In a recent article, Kozora et al noted that, to date, no studies have examined the statistical properties (reliability and validity) of the ACR-SLE battery in patients with SLE (both with and without a history of neuropsychiatric SLE) compared with controls (Kozora E, Ellison MC, West S. Reliability and validity of the proposed American College of Rheumatology neuropsychological battery for systemic lupus erythematosus. Arthritis Rheum 2004;51:810–8). However, we previously reported our findings relative to the validity of the American College of Rheumatology (ACR) criteria for neuropsychiatric systemic lupus erythematosus (NPSLE) (Ainiala H, Hietaharju A, Loukkola J, Peltola J, Korpela M, Metsanoja R, et al. Validity of the new American College of Rheumatology criteria for neuropsychiatric lupus syndromes: a population-based evaluation. Arthritis Rheum 2001;45:419–23). We are aware that in their study, Kozora et al concentrated their efforts on neuropsychological batteries of tests only, and we studied the validity of all proposed criteria in 19 NPSLE syndromes. Our main finding was that the proposed ACR criteria did not differentiate patients with SLE from controls or patients with NPSLE from other patients with SLE. Cognitive dysfunction was significantly more common in patients with SLE than in controls, but the inclusion of mild cognitive impairment, i.e., deficits in fewer than 3 cognitive domains in the comprehensive neuropsychological battery of tests, resulted in low specificity of the criteria in patients compared with that in matched controls.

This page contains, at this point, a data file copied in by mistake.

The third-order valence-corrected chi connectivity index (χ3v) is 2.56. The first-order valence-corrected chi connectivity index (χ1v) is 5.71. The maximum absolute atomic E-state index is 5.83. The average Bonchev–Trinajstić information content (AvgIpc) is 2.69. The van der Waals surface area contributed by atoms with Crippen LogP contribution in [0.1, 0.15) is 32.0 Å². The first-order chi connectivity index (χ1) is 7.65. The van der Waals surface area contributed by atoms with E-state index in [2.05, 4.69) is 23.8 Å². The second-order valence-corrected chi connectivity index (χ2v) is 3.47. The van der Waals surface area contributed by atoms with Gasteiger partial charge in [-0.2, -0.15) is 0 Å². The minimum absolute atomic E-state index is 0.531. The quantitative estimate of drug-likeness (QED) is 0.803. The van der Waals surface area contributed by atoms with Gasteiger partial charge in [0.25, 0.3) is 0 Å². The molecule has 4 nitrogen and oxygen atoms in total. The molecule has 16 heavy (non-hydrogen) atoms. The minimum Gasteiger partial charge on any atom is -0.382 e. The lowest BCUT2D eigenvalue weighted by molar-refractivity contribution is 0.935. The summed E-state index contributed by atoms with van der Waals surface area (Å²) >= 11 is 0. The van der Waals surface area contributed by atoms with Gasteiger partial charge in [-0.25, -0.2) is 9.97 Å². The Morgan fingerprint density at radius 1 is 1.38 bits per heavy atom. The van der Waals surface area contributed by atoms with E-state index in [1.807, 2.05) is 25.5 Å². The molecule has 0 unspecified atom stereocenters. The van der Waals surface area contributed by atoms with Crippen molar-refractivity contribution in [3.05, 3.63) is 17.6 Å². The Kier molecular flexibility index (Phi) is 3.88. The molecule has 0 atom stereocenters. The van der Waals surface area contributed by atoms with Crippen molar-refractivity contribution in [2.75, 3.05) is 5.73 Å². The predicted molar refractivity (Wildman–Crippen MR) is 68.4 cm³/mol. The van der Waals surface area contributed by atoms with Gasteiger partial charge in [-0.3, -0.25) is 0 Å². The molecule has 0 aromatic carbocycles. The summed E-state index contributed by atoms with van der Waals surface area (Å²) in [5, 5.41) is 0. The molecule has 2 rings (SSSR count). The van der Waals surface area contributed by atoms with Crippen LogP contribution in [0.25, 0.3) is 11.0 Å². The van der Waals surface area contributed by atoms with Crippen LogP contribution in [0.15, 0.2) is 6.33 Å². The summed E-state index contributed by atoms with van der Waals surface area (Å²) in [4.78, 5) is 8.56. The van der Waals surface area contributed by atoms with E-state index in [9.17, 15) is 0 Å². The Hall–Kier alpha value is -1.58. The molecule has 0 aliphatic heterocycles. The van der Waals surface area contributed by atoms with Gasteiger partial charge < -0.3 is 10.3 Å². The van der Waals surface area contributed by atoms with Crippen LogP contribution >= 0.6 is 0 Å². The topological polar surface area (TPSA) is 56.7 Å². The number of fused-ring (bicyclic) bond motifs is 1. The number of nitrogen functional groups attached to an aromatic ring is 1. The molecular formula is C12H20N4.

Our evaluation, which was based on a comparison of patients with SLE and control subjects without SLE, provided information about validity, i.e., capability of the ACR criteria to distinguish between patients with SLE from subjects without SLE. We believe this is much more useful than a correlation between different measures of disease impact (measures for assessment of neuropsychological impact) from the ACR-SLE battery and a 4-hour comprehensive battery. This approach applied in the study by Kozora et al comprising 31 patients with NPSLE, 22 patients with SLE without NP symptoms, and 25 healthy controls would have provided clinically useful information about the discrimination capability of the 2 test batteries.